Duty to Report Child Abuse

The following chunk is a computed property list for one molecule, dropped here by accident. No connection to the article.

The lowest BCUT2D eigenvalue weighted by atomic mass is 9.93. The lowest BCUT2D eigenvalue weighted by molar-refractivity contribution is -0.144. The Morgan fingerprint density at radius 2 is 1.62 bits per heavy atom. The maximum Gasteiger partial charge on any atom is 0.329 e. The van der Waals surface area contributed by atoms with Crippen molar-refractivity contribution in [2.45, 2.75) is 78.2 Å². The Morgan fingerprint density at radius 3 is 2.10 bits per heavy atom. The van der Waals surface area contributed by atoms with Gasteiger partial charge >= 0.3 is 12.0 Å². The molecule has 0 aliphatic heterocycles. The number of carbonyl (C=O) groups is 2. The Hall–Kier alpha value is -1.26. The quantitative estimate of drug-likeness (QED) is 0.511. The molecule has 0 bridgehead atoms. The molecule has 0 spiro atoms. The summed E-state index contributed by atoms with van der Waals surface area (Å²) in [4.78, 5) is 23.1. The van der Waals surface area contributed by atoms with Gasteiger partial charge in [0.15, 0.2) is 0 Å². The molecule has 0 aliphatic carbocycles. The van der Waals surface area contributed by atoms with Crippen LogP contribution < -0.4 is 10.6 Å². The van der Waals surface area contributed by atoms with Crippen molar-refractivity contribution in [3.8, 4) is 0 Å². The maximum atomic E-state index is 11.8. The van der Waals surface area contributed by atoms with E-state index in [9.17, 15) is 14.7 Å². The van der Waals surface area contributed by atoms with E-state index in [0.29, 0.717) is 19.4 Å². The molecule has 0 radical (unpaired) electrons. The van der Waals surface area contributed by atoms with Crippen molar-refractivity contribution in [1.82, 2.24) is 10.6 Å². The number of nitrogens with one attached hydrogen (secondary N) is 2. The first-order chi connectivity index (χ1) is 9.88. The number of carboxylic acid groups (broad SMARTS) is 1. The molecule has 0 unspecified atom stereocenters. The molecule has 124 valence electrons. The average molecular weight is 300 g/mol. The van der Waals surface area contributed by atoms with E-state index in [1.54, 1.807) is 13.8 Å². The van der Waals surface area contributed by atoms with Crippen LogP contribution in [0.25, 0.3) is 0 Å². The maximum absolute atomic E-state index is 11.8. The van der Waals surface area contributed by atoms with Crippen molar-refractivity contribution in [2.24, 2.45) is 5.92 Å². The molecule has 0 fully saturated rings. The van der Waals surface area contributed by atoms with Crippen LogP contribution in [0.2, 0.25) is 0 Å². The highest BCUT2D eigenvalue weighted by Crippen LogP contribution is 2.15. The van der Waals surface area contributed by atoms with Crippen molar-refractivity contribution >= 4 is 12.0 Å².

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Who is mandated to report child abuse: Is it an ethical dilemma or a duty? Rachel Christian Argosy University Who is mandated to report child abuse: Is it an ethical dilemma or a duty? First a definition of child abuse is necessary, so that there is a clear understanding. Child abuse is physical, sexual or emotional mistreatment or neglect of a child. Child abuse is a problem that occurs in every community and at all levels of society. The following definitions are according to the State of Tennessee’s Child Safety web site: * Physical abuse is non-accidental physical trauma or injury inflicted by a parent or caretaker on a child. * Sexual abuse includes penetration or external touching of a child's intimate parts, oral sex with a child, indecent exposure or any other sexual act performed in a child's presence for sexual gratification, sexual use of a child for prostitution, and the manufacturing of child pornography. * Emotional Abuse includes verbal assaults, ignoring and indifference or constant family conflict. * Physical neglect is the failure to provide for a child's physical survival needs to the extent that there is harm or risk of harm to the child's health or safety. Tennessee Department of Children’s Services receives over 37,000 reports of child abuse or neglect each year. More than 100 children are reported abused or neglected every day. (Department of Children's Services, 2012) Making the decision to report suspected child abuse may be difficult, however it is of great importance. “In most jurisdictions, child protective service (CPS) agencies rely on such reports to open investigations concerning possible child abuse and to begin interventions aimed at protecting the involved child or children, while possibly bringing the perpetrator into the criminal justice system.” (Carleton, 2006) For psychologists

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